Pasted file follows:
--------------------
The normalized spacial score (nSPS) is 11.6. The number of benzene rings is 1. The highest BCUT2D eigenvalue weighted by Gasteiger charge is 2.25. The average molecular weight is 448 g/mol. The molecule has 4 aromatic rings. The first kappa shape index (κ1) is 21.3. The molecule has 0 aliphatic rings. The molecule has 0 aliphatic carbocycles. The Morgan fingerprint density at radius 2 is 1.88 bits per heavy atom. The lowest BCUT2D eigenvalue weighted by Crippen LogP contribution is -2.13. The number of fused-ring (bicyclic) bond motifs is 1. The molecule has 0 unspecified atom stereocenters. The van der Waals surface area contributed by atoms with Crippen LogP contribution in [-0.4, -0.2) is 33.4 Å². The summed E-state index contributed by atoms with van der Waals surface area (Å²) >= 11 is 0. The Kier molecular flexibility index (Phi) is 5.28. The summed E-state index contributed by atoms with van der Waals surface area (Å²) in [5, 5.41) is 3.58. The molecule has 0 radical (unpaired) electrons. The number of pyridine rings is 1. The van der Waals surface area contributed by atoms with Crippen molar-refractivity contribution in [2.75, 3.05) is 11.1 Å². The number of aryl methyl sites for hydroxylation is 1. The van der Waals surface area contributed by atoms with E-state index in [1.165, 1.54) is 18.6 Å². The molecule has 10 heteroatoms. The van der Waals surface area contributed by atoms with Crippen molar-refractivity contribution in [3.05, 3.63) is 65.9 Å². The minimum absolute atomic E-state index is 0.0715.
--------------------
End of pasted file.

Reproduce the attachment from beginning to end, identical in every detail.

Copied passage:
The normalized spacial score (nSPS) is 11.6. The number of benzene rings is 1. The highest BCUT2D eigenvalue weighted by Gasteiger charge is 2.25. The average molecular weight is 448 g/mol. The molecule has 4 aromatic rings. The first kappa shape index (κ1) is 21.3. The molecule has 0 aliphatic rings. The molecule has 0 aliphatic carbocycles. The Morgan fingerprint density at radius 2 is 1.88 bits per heavy atom. The lowest BCUT2D eigenvalue weighted by Crippen LogP contribution is -2.13. The number of fused-ring (bicyclic) bond motifs is 1. The molecule has 0 unspecified atom stereocenters. The van der Waals surface area contributed by atoms with Crippen LogP contribution in [-0.4, -0.2) is 33.4 Å². The summed E-state index contributed by atoms with van der Waals surface area (Å²) >= 11 is 0. The Kier molecular flexibility index (Phi) is 5.28. The summed E-state index contributed by atoms with van der Waals surface area (Å²) in [5, 5.41) is 3.58. The molecule has 0 radical (unpaired) electrons. The number of pyridine rings is 1. The van der Waals surface area contributed by atoms with Crippen molar-refractivity contribution in [2.75, 3.05) is 11.1 Å². The number of aryl methyl sites for hydroxylation is 1. The van der Waals surface area contributed by atoms with E-state index in [1.165, 1.54) is 18.6 Å². The molecule has 10 heteroatoms. The van der Waals surface area contributed by atoms with Crippen molar-refractivity contribution in [3.05, 3.63) is 65.9 Å². The minimum absolute atomic E-state index is 0.0715.